« first day (3188 days earlier)      last day (176 days later) » 

3:05 AM
Does anyone know whether the classifying space functor from the category of groups to the category of topological space is a full functor?
 
How does one find the norm for a particular algebraic number field? Like $\mathbb{Z}[\sqrt[3]{-2},\sqrt{-2}]$ as an example.
(It always seems to happen. Two or three people with questions show up at the same time)
 
Let $f(x) = (x^ 2 − 2)(x^ 2 − 3)(x^ 2 − 6)$. For every prime number p, show that $f(x) ≡ 0 \pmod p$ has a solution in $\Bbb Z$.
I have no idea what to do
 
That sounds like a job for quadratic reciprocity, Silent.
At least I'm pretty sure. Just show that 2, 3, or 6 is a quadratic residue mod p for each prime p.
 
@Rithaniel I have encountered term 'quadratic residue' first time, so will you please explain a little bit more?
 
lio
Hi everybody, I've posted a question here (https://math.stackexchange.com/q/3203462/662117),
could you please check it for any help
 
3:19 AM
Gotcha. So $x$ is a quadratic residue mod $p$ where $p$ is prime if there exists an $a$ such that $a^2\equiv x$ mod $p$.
You generally show a number is a quadratic residue via use of the Legendre symbol (if I've spelled that correctly). Which has it's own fairly simple (but detailed) arithmetic associated with it.
The Legendre symbol $\binom{x}{p}$ is 1 if x is a quadratic residue mod p, or -1 if it's not. If $x=a_1a_2\cdots a_n$ then $\binom{x}{p}=\binom{a_1}{p}\binom{a_2}{p}\cdots\binom{a_n}{p}$
(Typing this out on mobile is difficult)
There are other details, but that should be enough to solve this particular problem, I hope.
@Silent (In case you'd like a ping)
 
Thank you so much, Rithaniel, for going through all this pain.
 
3:37 AM
Ah, it's okay. Had some time to kill. :P
 
lio
guys, take a few seconds to check my question, I lack a good maths base to be sure of my approach there
 
3:55 AM
hello guys
can a vector, not a scalar, follow a probability distribution?
 
4:20 AM
@Rithaniel, so even $x^2-2$, $x^-3$ and $x^2-6$ each is individually zero mod p for any prime mod p right?
 
4:57 AM
Hello can somebody please help me with this question?
0
Q: Question about definite integrals

user8718165Please assume that this graph is a highly magnified section of the derivative of some function, say $F(x)$. Let's denote the derivative by $f(x)$. Let's denote the width of a sample by $h$ where $$h\rightarrow0$$ Now, for finding the area under the curve between the bounds $a ~\& ~b $ we can a...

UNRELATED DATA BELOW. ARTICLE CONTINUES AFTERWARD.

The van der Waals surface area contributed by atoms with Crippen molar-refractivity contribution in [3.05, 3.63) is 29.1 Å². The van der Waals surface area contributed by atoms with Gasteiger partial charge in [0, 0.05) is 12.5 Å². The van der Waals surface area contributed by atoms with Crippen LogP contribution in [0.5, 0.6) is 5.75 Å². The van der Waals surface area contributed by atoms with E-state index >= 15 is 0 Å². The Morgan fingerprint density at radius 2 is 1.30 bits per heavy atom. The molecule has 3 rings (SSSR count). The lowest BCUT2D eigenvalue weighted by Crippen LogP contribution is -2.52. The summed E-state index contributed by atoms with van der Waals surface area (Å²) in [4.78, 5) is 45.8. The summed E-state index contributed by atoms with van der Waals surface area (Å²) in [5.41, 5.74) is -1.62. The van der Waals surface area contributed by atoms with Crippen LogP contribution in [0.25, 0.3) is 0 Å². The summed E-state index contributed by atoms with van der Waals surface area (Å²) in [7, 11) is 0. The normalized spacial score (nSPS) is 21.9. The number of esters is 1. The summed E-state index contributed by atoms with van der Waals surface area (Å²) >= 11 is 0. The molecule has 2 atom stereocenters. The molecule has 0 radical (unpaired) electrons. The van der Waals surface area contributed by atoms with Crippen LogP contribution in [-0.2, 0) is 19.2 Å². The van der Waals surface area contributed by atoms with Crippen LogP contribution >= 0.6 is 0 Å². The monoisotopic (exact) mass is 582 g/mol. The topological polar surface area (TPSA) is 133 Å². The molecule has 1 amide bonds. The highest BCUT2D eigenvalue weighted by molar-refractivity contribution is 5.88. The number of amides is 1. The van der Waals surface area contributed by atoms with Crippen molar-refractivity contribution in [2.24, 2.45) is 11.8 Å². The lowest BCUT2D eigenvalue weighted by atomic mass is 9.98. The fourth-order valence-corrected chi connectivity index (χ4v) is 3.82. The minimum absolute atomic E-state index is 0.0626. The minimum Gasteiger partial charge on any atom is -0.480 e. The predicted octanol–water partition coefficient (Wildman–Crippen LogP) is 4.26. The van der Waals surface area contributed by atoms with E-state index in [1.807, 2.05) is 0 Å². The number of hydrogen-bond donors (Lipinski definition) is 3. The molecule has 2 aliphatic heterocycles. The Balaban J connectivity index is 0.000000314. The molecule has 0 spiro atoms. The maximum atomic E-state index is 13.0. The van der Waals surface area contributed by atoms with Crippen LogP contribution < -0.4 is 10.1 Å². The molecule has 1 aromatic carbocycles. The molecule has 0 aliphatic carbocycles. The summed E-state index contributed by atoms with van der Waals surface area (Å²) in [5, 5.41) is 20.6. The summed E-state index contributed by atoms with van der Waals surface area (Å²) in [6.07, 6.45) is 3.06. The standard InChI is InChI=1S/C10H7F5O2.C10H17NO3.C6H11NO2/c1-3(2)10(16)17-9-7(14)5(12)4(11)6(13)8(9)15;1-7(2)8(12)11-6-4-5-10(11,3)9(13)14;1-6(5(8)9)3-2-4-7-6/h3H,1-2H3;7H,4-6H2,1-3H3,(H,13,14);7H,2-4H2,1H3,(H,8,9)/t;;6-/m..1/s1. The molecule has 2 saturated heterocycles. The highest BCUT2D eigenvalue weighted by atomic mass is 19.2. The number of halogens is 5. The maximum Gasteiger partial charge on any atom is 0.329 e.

1 hour later…
6:07 AM
@Ultradark You can try doing a finite difference to get rid of the sum and then compare term by term. Otherwise I am terrible at anything to do with primes that I don't know the identities of $\pi (n)$ well
 
6:22 AM
in The h Bar, 43 secs ago, by Secret
That is, given a language L where each word has a semantic meaning, is it possible to find some string s such that s cannot be ascribed semantic meaning for any extensions L' of L
 
 
1 hour later…
7:40 AM
@TedShifrin @Semiclassical mathcounterexamples.net/…
 
Zee
What an ugly function
 
8:07 AM
if $F' = f$, is true that $F' \circ g = f \circ g$?
 
@Odestheory12 yes
 
 
2 hours later…
9:57 AM
@Silent No, take for example the prime 3. 2 is not a residue mod 3, so there is no $x\in\mathbb{Z}$ such that $x^2-2\equiv 0$ mod $3$.
However, you have two cases to consider. The first where $\binom{2}{p}=-1$ and $\binom{3}{p}=-1$ (In which case what does $\binom{6}{p}$ equal?) and the case where one or the other of $\binom{2}{p}$ and $\binom{3}{p}$ equals 1.
Also, probably something useful for congruence, if you didn't already know: If $a_1\equiv b_1\text{mod}(p)$ and $a_2\equiv b_2\text{mod}(p)$, then $a_1a_2\equiv b_1b_2\text{mod}(p)$
 
10:21 AM
just a number theory question
remainder when $5^103$ divided by 14
I am trying to apply the congruence but getting no trcks
 
$5^{103}$?
 
oh
yes
sorry
$5^{103}$ is divided by 14
 
Divide $103$ by $14$ with remainder, use Euler's theorem
 
oh cool!
got the remainder as 5
cheers!
 
10:52 AM
:)
 
11:14 AM
is Q(π) simple extension of Q ?
 
yes
A simple transcendental extension
 
11:32 AM
@ÍgjøgnumMeg is it necessary in definition of simple extension of F that the element which we are going to adjoin to F is root of some polynomial of F ?
 
No, just an extension by a single element
So it is either isomorphic to an extension obtained adding the root of a polynomial or to F(X)
 
 
2 hours later…
2:04 PM
Is there any book or article that explains the motivations of the definitions of group, ring , field, ideal etc. of abstract algebra and/or gives a geometric or visual representation to Galois theory ?